Cost optimization-oriented payment management as a controlled transaction

Payment management to optimize costs of the payment settlement process using the PoB (payments on behalf) model is a controlled transaction – as stated by the District Administrative Court in Warsaw in the judgment of 10 August 2022 (file ref. III SA/Wa 3029/21). The Court was of the opinion that the PoB model is a form of financing related parties that results in cash flows, and this type of transaction should be classified as a financial transaction.

The judgment concerns an individual interpretation over a payment transaction in the PoB model.

In the transaction, the liabilities of several participants (companies belonging to a group) to the same creditor (a third party) are settled by one of the designated participants (the coordinator). The coordinator repays debts to the creditor for and on behalf of each of the participants. They are then obliged to reimburse the coordinator for the amount of their debts it had repaid.


According to the taxpayer, the repayment of liabilities under the PoB model should not be classified as a controlled transaction. It is only a ‘technical measure’ facilitating the repayment of debtors’ liabilities to creditors. The taxpayer claimed that the activity actually lacks one of the prerequisites for the definition of a controlled transaction, i.e. economic activities that should be identified on the basis of the actual behavior of the parties to the transaction. Therefore, the transaction made by the taxpayer is not, in the taxpayer’s opinion, a controlled transaction and, at the same time, it is not subject to transfer pricing obligations.

The element of profit

In its interpretation, the authority considered the taxpayer’s position to be incorrect. The authority believed there is an element of profit involved in the transaction for participants of the PoB model. Payments to the creditor are made from the funds of the coordinator and not of the debtor (participant). Therefore, the participants enjoy a benefit if a given participant lacks sufficient cash at the time of settling liabilities. In the authority’s opinion, the repayment of participants’ liabilities under the PoB model results in a cash flow between related entities. As a result, the authority concluded that this type of action should be classified as a controlled transaction covered by transfer pricing obligations.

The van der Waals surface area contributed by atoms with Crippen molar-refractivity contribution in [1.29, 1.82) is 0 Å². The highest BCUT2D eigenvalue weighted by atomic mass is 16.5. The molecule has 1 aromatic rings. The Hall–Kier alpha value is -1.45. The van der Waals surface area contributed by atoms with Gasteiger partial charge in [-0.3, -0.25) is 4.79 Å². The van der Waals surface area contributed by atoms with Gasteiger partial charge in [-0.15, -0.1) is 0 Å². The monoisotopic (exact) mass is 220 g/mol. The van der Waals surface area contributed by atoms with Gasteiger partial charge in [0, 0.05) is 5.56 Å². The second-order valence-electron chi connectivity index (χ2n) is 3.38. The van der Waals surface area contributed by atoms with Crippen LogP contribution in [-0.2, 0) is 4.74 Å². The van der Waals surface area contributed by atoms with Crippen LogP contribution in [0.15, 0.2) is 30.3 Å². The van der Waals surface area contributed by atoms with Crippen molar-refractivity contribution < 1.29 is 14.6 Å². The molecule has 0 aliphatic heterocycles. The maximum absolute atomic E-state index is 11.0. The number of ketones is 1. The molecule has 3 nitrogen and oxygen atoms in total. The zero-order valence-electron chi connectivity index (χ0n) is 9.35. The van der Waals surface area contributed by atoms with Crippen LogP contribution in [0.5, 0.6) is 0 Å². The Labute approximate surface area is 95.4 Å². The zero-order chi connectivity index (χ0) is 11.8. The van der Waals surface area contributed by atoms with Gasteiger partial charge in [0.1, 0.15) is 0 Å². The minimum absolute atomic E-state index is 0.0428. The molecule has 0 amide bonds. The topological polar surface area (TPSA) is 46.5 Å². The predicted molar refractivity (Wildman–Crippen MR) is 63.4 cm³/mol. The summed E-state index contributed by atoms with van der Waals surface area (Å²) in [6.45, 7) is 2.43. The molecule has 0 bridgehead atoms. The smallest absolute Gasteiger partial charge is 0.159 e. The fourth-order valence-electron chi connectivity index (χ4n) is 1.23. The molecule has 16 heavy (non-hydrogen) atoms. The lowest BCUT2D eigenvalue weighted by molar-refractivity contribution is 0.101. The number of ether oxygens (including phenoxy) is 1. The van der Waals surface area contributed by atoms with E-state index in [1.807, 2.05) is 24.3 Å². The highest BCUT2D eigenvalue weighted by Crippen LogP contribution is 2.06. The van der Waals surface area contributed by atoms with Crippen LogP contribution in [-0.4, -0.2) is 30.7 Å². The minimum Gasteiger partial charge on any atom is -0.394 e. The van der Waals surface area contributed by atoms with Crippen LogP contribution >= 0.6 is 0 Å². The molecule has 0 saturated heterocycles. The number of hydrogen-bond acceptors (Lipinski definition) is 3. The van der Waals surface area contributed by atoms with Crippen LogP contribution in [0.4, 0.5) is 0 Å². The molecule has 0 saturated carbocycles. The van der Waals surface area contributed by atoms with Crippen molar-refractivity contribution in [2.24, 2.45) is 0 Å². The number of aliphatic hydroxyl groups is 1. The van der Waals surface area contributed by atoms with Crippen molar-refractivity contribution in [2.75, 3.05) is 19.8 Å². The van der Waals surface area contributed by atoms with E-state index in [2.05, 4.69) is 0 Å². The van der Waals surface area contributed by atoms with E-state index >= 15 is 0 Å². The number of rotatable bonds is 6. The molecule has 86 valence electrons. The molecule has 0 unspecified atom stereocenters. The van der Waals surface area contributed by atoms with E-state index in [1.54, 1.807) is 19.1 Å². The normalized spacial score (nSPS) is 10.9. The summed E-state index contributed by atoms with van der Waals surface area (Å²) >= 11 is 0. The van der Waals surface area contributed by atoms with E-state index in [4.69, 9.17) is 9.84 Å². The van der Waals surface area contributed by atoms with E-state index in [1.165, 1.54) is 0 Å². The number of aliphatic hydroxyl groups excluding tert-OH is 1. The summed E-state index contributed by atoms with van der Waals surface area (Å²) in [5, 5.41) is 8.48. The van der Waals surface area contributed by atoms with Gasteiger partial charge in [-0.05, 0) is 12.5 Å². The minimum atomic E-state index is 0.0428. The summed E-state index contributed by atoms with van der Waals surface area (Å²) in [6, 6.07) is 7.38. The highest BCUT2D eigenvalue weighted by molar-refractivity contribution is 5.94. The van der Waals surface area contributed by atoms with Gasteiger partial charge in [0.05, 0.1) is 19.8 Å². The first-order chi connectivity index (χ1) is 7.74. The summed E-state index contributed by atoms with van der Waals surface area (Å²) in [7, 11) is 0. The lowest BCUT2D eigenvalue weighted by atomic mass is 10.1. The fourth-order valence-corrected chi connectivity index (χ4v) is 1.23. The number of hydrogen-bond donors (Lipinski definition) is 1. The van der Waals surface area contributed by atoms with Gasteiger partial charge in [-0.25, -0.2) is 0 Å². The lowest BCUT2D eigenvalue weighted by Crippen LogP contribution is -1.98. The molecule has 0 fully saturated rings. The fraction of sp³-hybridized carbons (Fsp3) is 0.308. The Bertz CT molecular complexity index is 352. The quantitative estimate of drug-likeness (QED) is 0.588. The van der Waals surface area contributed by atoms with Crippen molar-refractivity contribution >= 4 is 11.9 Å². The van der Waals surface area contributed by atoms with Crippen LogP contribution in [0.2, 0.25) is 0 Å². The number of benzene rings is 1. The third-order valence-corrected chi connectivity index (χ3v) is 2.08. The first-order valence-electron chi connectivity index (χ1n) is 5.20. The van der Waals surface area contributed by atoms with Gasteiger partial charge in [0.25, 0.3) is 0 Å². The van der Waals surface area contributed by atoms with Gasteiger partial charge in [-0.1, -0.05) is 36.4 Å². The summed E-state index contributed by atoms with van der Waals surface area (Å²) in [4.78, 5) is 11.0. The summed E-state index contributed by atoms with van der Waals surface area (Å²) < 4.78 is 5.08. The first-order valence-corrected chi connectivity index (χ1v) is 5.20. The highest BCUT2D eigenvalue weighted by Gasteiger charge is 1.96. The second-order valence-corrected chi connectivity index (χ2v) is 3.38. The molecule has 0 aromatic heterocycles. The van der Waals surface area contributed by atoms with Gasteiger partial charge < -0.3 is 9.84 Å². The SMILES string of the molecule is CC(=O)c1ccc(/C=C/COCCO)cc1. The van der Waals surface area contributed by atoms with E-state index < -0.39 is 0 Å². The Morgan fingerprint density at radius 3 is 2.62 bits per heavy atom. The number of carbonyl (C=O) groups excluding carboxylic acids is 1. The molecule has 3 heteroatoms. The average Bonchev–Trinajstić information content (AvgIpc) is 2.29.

DAC confirmed the authority’s position

The Court shared the authority’s position. It highlighted that payments made in the PoB model are a controlled transaction. According to the Court, settlements in the PoB model are of an economic nature: there is a cash flow to settle liabilities as part of the current business activity of the participants. The Court emphasized the element of profit featured in the transaction which could not have occurred in a similar situation between third parties. Participants of the PoB model are not charged with additional costs for early repayment of liabilities by the coordinator, which – according to the Court – is a benefit. Given the above, the Court confirmed the correctness of the authority’s position whereby the transfer of payments in the PoB model is a controlled transaction (the judgment is final and binding).


Intra-group financial transactions once again proved to be a major challenge for taxpayers from the perspective of transfer pricing obligations. This is also confirmed by the judgment of the District Administrative Court concerning a less typical financial transaction involving the management of payments in a group of related entities.

You should remember to include this type of financial transactions in the verification of transfer pricing obligations and keep in mind the obligation to prepare documentation to confirm it is arm’s length. It is worth analyzing the latest case-law also with regard to those transactions since at a first glance they may seem – from the taxpayer’s perspective – not subject to transfer pricing obligations.


Justyna Janeczko

Consultant, Transfer Pricing Practice

Tel.: (+48) 503 972 920